Xboxes. iPads. Amazon gift cards.
Some teens on probation in Sedgwick County receive high-priced items — paid for with public dollars — as rewards for succeeding in an after-school program that aims to keep them from committing crimes.
The expensive incentives provided by the Sedgwick County Department of Corrections are not in line with state recommendations that call for incentives of limited financial value. A similar program in Johnson County provides rewards up to $25.
County officials and lawmakers say the incentives, funded by a grant from the Kansas Department of Corrections, are part of a juvenile justice system that encourages youth to make positive choices. Kansas overhauled its approach in 2016 to keep youth out of detention whenever possible
The cost of the items pales in comparison to incarcerating youth, they contend.
“It is not about punishment, it is about accountability. But if you take an exclusive punishment approach to young offenders, all you will be doing is assuring you create adult offenders,” said Rep. Russ Jennings, the Republican chairman of the House Corrections and Juvenile Justice Committee.
The incentives provided by the county’s evening reporting center range from trinkets and $5 or $10 gift cards for small accomplishments to video game consoles, bicycles and other objects worth hundreds of dollars for completing the program or probation.
A list of incentives obtained by The Eagle through a records request shows that video game consoles have been awarded at least 13 times since July 2018. Amazon gift cards were given more than a dozen times.
Among the incentives:
- PlayStation 4 with an extra controller and Madden NFL game, valued at $390
- Best Buy gift card, valued at $200
- Xbox One, valued at $300
- MacBook, valued at $1,200
- iPad Mini, valued $485
Supporters of the center say the incentives are worth it if they keep kids out of detention or the criminal justice system later in life. Participants can spend hours a day receiving services and in classes learning skills designed to keep them out of trouble. Many are performing community service.
BEHIND OUR REPORTING
How we did this story
After The Eagle received a tip that teens attending Sedgwick County’s evening reporting center were sometimes receiving expensive items as rewards for accomplishments, reporter Jonathan Shorman decided to check it out.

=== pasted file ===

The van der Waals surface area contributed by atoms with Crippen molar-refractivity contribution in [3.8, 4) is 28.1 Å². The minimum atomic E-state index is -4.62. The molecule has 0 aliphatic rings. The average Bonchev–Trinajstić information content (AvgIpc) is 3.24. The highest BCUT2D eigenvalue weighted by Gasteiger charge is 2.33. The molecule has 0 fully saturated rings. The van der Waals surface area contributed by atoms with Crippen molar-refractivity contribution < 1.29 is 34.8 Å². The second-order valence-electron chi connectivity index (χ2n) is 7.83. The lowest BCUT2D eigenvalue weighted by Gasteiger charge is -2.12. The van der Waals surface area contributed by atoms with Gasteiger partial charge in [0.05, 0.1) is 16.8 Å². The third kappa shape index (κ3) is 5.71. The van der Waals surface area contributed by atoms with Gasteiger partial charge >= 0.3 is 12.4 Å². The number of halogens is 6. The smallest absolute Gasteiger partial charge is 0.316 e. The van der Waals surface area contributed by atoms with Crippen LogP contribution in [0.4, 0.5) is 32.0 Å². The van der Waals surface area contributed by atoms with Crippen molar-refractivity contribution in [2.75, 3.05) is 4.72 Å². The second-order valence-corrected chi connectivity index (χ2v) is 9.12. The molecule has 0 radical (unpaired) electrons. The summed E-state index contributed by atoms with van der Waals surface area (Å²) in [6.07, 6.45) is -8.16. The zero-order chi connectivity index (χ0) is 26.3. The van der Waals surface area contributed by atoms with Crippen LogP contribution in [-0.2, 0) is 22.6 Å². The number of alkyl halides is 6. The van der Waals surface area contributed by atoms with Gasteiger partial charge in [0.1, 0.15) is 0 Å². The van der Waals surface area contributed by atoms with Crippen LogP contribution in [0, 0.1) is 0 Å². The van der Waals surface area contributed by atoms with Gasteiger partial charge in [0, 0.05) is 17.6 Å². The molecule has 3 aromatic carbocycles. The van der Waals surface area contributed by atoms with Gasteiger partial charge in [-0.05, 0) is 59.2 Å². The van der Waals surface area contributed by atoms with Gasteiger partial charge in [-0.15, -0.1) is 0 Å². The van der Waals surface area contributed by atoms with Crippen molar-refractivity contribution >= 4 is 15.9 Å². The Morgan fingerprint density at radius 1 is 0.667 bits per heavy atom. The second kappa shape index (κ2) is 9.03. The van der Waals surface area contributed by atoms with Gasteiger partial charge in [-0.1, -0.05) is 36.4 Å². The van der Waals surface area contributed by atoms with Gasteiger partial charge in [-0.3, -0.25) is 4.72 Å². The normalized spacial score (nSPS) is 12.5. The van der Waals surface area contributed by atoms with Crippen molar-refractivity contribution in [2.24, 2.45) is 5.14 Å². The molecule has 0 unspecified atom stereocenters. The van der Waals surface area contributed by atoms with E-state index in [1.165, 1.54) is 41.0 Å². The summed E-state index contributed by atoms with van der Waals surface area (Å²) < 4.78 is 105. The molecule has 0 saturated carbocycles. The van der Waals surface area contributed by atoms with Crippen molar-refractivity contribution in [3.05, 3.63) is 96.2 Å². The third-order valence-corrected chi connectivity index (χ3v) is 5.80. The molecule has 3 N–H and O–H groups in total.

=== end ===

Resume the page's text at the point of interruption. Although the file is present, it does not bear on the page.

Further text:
Shorman requested public records from the Sedgwick County Department of Corrections that would show the incentives provided. He received a spreadsheet listing each incentive, its value, the date it was provided and the reason. The spreadsheet confirmed that among the incentives were items valued at several hundred dollars.
To understand the data and place it in context, Shorman several times sent questions to Glenda Martens, the director of the Sedgwick County Department of Corrections. Additionally, he asked questions of the Kansas Department of Corrections and spoke to lawmakers focused on corrections and juvenile justice. He also asked other populous counties what incentives they offered.
Shorman, who typically works at the Kansas Capitol in Topeka, traveled to Wichita to spend time at the evening reporting center. In order to visit, he agreed not to quote anything said by the center’s participants.
The center has awarded about $22,522 in incentives since it began operating.
“One day in our juvenile detention facility costs $223.60 — so I would say this is a better way to invest in youth outcomes,” Glenda Martens, Sedgwick County Department of Corrections director, said in a statement.
The Kansas Department of Corrections provides a grid to county agencies showing possible incentives. The bigger the accomplishment, the bigger the reward.
For the biggest accomplishments, like completing the center’s program or finishing probation, recommended rewards include a special outing, a gift card or extended curfew.
KDOC spokeswoman Cheryl Cadue emphasized the grid serves as guidance and isn’t mandatory.
“However, we recommend incentives that do not have a large financial cost, if any at all,” Cadue said.
Since May 2018, the center has served 216 youth, with a successful completion rate of 71 percent, according to Martens.
Martens said the first checks on center graduates found no recidivism. But that is based on just the first two graduates of the program.